In 2007, Whole Foods, the popular purveyor of natural foods, sought to expand its business by acquiring rival grocer Wild Oats. However, the Federal Trade Commission claimed that the merger would violate antitrust laws by creating a natural foods monopoly. Although federal judges approved the deal, the FTC won an appeal a year later, after the merger was well under way, and now the case is set to go to trial in February. The company has already spent $17 million cooperating with the FTC and faces millions more in legal fees should the trial proceed. In response, Whole Foods has filed a lawsuit with the US District Court alleging that the FTC has “violated the company’s due process rights by setting a rapid schedule for the trial that won’t allow Whole Foods adequate time to prepare its defense” [see New York Times].
Why is the FTC concerned with how much market share Whole Foods would gain with the merger? While Whole Foods’ acquisition of Wild Oats created a much larger company, its larger size does not endow Whole Foods with the privilege or power to prevent competitors from entering the market. It must grow its business through investment and by offering a superior product to its customers. Its inability to exercise force preserves the freedom of other companies to enter or remain in the natural foods business. That Whole Foods will give them a run for their money does not deprive other companies of their freedom to make money. To wit, one year after the merger, other companies still vigorously compete with Whole Foods in the natural foods market.
On the other hand, consider the indisputable monopolies that exist in America today, those that actually bar entry into markets. Amtrak has a monopoly on passenger rail travel. The USPS system has a monopoly on the delivery of letters and access to mailboxes. Myriad companies have monopolies on electricity, water, and cable in cities across the country. In all cases, these monopolies create legal barriers to entry, eliminate even the possibility of competition, and abrogate the rights of potential entrepreneurs and customers to do business with whomever they please. As Ayn Rand poignantly observed, “Every coercive monopoly was created by government intervention into the economy: by special privileges, such as franchises or subsidies, which closed the entry of competitors into a given field, by legislative action.” Whereas Whole Foods has expanded its market share through voluntary transactions—i.e., by selling customers goods they want to buy and then investing those profits in the purchase of Wild Oats—these coercive monopolies were created by government edict and are maintained by government force. The FTC is both a product and an instrument of such coercion.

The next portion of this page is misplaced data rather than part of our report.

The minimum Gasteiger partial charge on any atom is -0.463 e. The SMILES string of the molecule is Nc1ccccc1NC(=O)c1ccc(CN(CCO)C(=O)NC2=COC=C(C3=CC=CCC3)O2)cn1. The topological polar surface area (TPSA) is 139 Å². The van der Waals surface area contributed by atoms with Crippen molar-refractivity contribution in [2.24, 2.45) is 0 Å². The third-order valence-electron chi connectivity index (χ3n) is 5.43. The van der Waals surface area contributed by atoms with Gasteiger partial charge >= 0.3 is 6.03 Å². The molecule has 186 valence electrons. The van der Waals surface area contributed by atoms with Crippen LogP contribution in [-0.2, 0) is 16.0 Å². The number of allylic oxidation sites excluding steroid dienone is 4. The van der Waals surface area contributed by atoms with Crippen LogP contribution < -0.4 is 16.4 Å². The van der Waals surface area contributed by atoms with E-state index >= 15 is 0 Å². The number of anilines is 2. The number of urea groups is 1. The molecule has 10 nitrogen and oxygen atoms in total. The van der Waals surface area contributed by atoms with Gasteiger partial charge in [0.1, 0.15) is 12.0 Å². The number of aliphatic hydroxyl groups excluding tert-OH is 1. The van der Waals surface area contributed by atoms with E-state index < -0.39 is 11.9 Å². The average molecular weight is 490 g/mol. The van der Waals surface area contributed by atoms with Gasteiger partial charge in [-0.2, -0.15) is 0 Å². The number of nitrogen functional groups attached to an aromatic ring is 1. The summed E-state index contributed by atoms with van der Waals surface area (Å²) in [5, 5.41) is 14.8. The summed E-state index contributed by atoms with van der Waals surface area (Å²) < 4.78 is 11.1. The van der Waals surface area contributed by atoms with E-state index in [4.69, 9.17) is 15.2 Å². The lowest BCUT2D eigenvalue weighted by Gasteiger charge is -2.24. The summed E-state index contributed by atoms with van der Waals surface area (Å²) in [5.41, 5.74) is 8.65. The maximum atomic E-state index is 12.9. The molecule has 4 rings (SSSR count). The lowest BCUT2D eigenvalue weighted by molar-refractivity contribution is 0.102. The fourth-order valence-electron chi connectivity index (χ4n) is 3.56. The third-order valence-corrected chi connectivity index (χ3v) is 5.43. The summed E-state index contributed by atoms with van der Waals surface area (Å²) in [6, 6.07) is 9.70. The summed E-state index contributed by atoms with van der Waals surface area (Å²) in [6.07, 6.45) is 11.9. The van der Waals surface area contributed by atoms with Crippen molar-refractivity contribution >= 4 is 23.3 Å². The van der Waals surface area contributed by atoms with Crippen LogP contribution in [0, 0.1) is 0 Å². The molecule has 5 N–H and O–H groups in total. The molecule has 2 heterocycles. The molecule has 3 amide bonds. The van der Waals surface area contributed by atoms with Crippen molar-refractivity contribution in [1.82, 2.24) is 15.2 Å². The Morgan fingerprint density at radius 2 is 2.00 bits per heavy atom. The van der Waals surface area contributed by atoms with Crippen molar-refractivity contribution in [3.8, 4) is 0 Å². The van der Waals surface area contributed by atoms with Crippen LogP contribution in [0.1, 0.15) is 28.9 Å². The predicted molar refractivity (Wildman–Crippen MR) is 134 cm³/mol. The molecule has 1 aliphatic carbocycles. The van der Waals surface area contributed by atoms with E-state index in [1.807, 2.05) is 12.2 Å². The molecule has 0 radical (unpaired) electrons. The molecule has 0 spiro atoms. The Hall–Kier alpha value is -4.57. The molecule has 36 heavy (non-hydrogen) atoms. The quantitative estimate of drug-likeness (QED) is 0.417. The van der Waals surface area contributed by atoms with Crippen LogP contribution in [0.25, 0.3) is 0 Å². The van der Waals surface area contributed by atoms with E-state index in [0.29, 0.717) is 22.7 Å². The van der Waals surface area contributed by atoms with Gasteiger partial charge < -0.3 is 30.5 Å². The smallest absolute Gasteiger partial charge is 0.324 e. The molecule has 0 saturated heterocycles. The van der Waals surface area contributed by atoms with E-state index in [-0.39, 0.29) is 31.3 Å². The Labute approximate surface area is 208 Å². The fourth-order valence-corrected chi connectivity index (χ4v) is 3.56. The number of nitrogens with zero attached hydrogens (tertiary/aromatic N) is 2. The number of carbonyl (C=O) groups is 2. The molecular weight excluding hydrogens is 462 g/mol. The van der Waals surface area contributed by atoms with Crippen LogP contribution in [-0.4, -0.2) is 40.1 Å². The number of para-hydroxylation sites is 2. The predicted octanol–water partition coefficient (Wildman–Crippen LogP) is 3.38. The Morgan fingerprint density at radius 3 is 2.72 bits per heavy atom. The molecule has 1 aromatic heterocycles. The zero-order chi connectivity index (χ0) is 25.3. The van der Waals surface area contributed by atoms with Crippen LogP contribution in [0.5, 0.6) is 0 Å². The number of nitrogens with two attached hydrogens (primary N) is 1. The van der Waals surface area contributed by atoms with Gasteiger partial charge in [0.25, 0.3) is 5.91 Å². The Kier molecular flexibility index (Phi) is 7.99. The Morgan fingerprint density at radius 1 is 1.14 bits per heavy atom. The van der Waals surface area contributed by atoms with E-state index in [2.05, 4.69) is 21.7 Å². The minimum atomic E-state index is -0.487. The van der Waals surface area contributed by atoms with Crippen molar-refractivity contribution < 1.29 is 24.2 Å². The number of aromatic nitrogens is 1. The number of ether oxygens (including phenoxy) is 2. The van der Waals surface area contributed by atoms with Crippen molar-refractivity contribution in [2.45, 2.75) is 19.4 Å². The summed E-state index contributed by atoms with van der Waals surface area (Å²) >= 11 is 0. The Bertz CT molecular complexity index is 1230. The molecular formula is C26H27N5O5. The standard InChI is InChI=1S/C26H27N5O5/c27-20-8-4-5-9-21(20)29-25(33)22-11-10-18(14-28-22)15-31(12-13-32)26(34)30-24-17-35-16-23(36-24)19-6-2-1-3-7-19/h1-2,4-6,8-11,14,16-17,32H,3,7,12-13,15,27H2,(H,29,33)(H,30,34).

While government monopolies forbid freedom in the industries they dominate, the FTC works to thwart the freedom of innocent companies to engage in legitimate business practices, arbitrarily exercising its power to approve or reject business decisions. This is an affront to property rights, the foundations on which a free and prosperous economy is built. As such, the FTC has not violated merely Whole Foods’ right to due process—it has violated the company’s basic right to freely conduct its business as it sees fit. It is a travesty that Whole Foods has to sue the FTC to protect its right to defend itself in a trial the commission has no right to prosecute in the first place. People and companies will never be truly free to go about their business as long as the FTC and government monopolies stand in their way. That they exist at all is the real crime.